Anatomy of the Complaint Letter

Jan 29, 2009 3:45am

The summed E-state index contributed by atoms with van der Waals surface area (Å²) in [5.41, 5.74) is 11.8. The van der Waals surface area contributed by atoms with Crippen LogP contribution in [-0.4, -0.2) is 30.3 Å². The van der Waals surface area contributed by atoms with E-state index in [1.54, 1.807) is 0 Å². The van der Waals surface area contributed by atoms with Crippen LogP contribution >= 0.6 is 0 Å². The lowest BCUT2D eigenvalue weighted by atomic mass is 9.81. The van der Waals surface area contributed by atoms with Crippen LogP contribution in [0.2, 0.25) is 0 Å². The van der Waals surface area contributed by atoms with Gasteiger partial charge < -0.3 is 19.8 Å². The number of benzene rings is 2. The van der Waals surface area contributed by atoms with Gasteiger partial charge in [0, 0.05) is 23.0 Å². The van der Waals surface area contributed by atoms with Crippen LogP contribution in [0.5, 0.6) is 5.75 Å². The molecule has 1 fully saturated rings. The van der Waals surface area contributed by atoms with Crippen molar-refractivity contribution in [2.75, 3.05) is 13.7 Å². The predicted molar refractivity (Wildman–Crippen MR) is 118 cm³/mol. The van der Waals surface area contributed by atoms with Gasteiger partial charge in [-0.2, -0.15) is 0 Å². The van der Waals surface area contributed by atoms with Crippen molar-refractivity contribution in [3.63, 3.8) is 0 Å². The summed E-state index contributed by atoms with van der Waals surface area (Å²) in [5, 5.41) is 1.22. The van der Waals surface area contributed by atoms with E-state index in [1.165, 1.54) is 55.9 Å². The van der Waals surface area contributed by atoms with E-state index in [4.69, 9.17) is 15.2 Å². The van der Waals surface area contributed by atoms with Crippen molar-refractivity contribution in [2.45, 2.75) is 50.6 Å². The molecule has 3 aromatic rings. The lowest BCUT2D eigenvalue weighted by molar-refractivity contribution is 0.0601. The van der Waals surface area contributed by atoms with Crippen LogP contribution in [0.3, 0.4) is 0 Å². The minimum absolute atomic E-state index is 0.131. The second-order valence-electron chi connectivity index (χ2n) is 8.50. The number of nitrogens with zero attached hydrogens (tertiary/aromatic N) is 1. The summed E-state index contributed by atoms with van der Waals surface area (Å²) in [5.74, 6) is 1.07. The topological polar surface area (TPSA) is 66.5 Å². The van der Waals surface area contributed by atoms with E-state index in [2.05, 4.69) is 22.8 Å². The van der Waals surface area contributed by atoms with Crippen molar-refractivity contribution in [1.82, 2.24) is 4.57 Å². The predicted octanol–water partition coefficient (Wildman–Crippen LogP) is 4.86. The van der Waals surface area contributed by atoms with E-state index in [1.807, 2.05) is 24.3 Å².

By ESTHER YOUNG, ABC News London By now, you are perhaps one of about 1 million lucky viewers who have gazed upon this complaint letter to Virgin’s Richard Branson, detailing one passenger’s severe disappointment with the airline’s food.  This letter transcends the usual tips for writing effective grievances, which traditionally lean toward concise and to the point. No. This is an entertaining letter, one of the few and the proud to make it big as an Internet sensation and forwarded e-mail, garnering cult fame and even a job offer from Branson. But be  forewarned, future gripers: Snippy comments and sheer anger do not an entertaining complaint letter make. One needs something extra. Nuance. Finesse. For future reference, here are some tips: Include Pictures: It is funnier because it is true, and the irrefutable visual proof provides a journalistic wallop to your claim. The picture of the dessert is a favorite, an effective combo of green-pea horror and blurriness that recalls the Loch Ness monster, or at least this famous picture of Big Foot. Make it Personal: Please note the number of times the letter refers to Mr. Branson (12 times). This implicates the media-savvy tycoon as directly responsible for the passenger’s pain. Providing a PR-friendly opportunity to the ultimate opportunist cannot hurt. Use Effective Imagery, Exhibit A: "The potato masher had obviously broken,  and so it was decided the next best thing would be to pass the potatoes through the digestive tract of a bird. Once it was regurgitated it was clearly then blended and mixed with a bit of mustard." Although many have not personally seen sparrow-processed spuds, many can imagine that it would look like this man’s meal.  Use Effective Imagery, Exhibit B: "Imagine being a twelve year old boy Richard. Now imagine it’s Christmas morning and you’re sat their with your final present to open…only you open the present and it’s not in there. It’s your hamster Richard. It’s your hamster in the box and it’s not breathing. That’s how I felt when I peeled back the foil and saw this…." Anyone who has seen a dead hamster can commiserate. Emotional manipulation is always a good tool. Happy grumbling, dissatisfied customers. P.S. Tips not 100 percent money-back guaranteed. Read more blogs by Esther Young Read more blogs by ABC News staff

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